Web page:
clock menu more-arrow no yes mobile

Filed under:

Which Illini will break the 1,000-yard mark in 2023?

Big shoes to fill and a lot of yards to gain.

COLLEGE FOOTBALL: OCT 15 Minnesota at Illinois Photo by Michael Allio/Icon Sportswire via Getty Images

Before you continue scrolling down this blog, answer this question first:


How many Illini have crossed the 1,000-yard barrier this century?

This poll is closed

  • 33%
    (48 votes)
  • 40%
    (58 votes)
  • 20%
    (29 votes)
  • 5%
    (8 votes)
143 votes total Vote Now

I want to preface this by saying that there's not much.

And in the last decade, the 1,000-yard barrier has only been broken 10 times.

And Chase Brown did it twice — and it took him 498 attempts.

The others were:

  • 2002 Antoineo Harris — 1,330 rushing yards
  • 2002 Brandon Lloyd — 1,010 receiving yards
  • 2007 Rashard Mendenhall — 1,681 rushing yards
  • 2008 Arrelious Benn — 1,055 receiving yards
  • 2010 Mikel Leshoure — 1,697 rushing yards
  • 2011 A.J. Jenkins — 1,276 receiving yards
  • 2014 Mikey Dudek — 1,038 receiving yards
  • 2018 Reggie Corbin — 1,085 rushing yards
  • 2021 Chase Brown — 1,005 rushing yards
  • 2022 Chase Brown — 1,643 rushing yards

And that's it. But that begs the question: Can the 1,000-yard barrier be broken in 2023, continuing the streak left by Chase Brown?

In all of college football, only 31 wide receivers broke the 1,000-yard barrier in 2022, 39 in 2021, and 41 in 2019. And for running backs, 39 in 2022, 53 in 2021, and 56 in 2019.

This will become even harder with rule changes that will make the game faster in 2023. The clock will no longer stop after a first down, meaning fewer plays will be run, reducing the chances a receiver or running back has to break the 1,000-yard barrier.

Illinois Athletics

With a new running back stepping into Brown’s big shoes, there will be missteps as the new back comes into form. I have been high on Jordan Anderson to be the breakout back this fall, but there will be a committee of backs to start the season: Anderson, Reggie Love, and 2022 backup Josh McCray. Whoever comes out on top will be the running back closest to the 1,000-yard marker. (Illinois may churn out two 750+ yard running backs in 2023, but that's another column).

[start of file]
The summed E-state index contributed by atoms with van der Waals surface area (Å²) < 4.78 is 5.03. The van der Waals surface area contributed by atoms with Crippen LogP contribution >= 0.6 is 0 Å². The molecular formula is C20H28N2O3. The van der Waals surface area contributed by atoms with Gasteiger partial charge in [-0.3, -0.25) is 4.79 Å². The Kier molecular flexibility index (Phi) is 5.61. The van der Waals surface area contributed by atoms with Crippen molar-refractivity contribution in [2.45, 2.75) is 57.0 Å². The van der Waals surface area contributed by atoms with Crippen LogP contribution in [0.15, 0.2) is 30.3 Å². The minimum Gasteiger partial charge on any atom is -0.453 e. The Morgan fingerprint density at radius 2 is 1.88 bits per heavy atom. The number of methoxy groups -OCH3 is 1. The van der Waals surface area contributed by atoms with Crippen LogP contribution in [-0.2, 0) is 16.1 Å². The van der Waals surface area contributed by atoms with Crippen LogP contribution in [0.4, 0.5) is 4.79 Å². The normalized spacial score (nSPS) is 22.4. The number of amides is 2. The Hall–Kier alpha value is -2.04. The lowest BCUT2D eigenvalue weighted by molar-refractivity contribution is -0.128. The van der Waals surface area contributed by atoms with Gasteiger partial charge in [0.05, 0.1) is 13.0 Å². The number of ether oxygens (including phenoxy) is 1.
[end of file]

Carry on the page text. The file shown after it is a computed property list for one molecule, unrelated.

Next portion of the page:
So that leaves us with the wide receiving room — one that has me bullish on this season.

Returning, you have Isaiah Williams in the slot, Casey Washington as the X-receiver, and Pat Bryant as the Z-receiver. Right behind them, you have a capable group of sophomores and freshmen: Hank Beatty, Shawn Miller, Eian Pugh, Kenari Wilcher and Malik Elzy.

Williams is the easy pick to break 1,000 yards this year. He is growing as a receiver under Barry Lunney Jr. and making a name for himself as the go-to short down back. But he had 82 catches for 715 yards, and you can call me out on this, but that doesn't get you to 1,000 yards. You can get only so many yards as the escape hatch for your quarterback.

Don't get me wrong, Williams will have another strong year, but I would rather see him get a touchdown in the red zone than get 750 yards after contact on his way to 1,000 yards.

My candidate to break the 1,000-yard barrier is Casey Washington.

Illinois Athletics

While not targeted often, Washington has one of the surest hands on the Illinois roster. While he is an excellent run blocker, he has the physicality to make plays on the outside as the Z receiver. Washington can win those 1-on-1 battles against defensive backs and has the football IQ to know where the ball is at all times.

See for yourself.

Casey Washington, 1,000+ yards. You heard it here first.

Who do you think it will be?

66 days ‘til Toledo.